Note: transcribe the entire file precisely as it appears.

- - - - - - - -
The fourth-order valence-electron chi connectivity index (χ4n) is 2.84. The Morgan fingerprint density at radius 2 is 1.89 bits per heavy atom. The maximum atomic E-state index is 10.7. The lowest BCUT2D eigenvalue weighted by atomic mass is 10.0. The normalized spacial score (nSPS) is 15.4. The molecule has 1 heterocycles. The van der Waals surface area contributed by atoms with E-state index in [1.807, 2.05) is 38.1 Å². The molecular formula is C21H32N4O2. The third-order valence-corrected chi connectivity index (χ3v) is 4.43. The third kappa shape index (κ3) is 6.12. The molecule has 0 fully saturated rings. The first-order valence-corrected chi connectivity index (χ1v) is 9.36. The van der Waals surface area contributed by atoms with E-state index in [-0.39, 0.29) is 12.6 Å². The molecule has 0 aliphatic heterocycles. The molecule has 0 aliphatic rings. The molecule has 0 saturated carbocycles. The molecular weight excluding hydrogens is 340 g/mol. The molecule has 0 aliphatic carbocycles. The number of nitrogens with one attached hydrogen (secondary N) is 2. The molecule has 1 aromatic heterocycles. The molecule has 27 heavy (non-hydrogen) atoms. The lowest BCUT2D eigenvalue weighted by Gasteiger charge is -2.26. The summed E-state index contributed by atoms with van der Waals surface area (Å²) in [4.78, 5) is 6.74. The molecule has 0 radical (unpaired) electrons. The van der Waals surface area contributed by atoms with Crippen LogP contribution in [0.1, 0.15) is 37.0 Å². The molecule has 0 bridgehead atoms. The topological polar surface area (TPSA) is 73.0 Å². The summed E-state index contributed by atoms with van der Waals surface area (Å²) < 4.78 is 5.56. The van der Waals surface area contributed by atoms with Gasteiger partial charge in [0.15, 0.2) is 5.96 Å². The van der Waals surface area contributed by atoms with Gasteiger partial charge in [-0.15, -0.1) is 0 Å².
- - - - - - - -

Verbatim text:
The fourth-order valence-electron chi connectivity index (χ4n) is 2.84. The Morgan fingerprint density at radius 2 is 1.89 bits per heavy atom. The maximum atomic E-state index is 10.7. The lowest BCUT2D eigenvalue weighted by atomic mass is 10.0. The normalized spacial score (nSPS) is 15.4. The molecule has 1 heterocycles. The van der Waals surface area contributed by atoms with E-state index in [1.807, 2.05) is 38.1 Å². The molecular formula is C21H32N4O2. The third-order valence-corrected chi connectivity index (χ3v) is 4.43. The third kappa shape index (κ3) is 6.12. The molecule has 0 fully saturated rings. The first-order valence-corrected chi connectivity index (χ1v) is 9.36. The van der Waals surface area contributed by atoms with E-state index in [-0.39, 0.29) is 12.6 Å². The molecule has 0 aliphatic heterocycles. The molecule has 0 aliphatic rings. The molecule has 0 saturated carbocycles. The molecular weight excluding hydrogens is 340 g/mol. The molecule has 0 aliphatic carbocycles. The number of nitrogens with one attached hydrogen (secondary N) is 2. The molecule has 1 aromatic heterocycles. The molecule has 27 heavy (non-hydrogen) atoms. The lowest BCUT2D eigenvalue weighted by Gasteiger charge is -2.26. The summed E-state index contributed by atoms with van der Waals surface area (Å²) in [4.78, 5) is 6.74. The molecule has 0 radical (unpaired) electrons. The van der Waals surface area contributed by atoms with Crippen LogP contribution in [0.1, 0.15) is 37.0 Å². The molecule has 0 bridgehead atoms. The topological polar surface area (TPSA) is 73.0 Å². The summed E-state index contributed by atoms with van der Waals surface area (Å²) < 4.78 is 5.56. The van der Waals surface area contributed by atoms with Gasteiger partial charge in [0.15, 0.2) is 5.96 Å². The van der Waals surface area contributed by atoms with Gasteiger partial charge in [-0.15, -0.1) is 0 Å².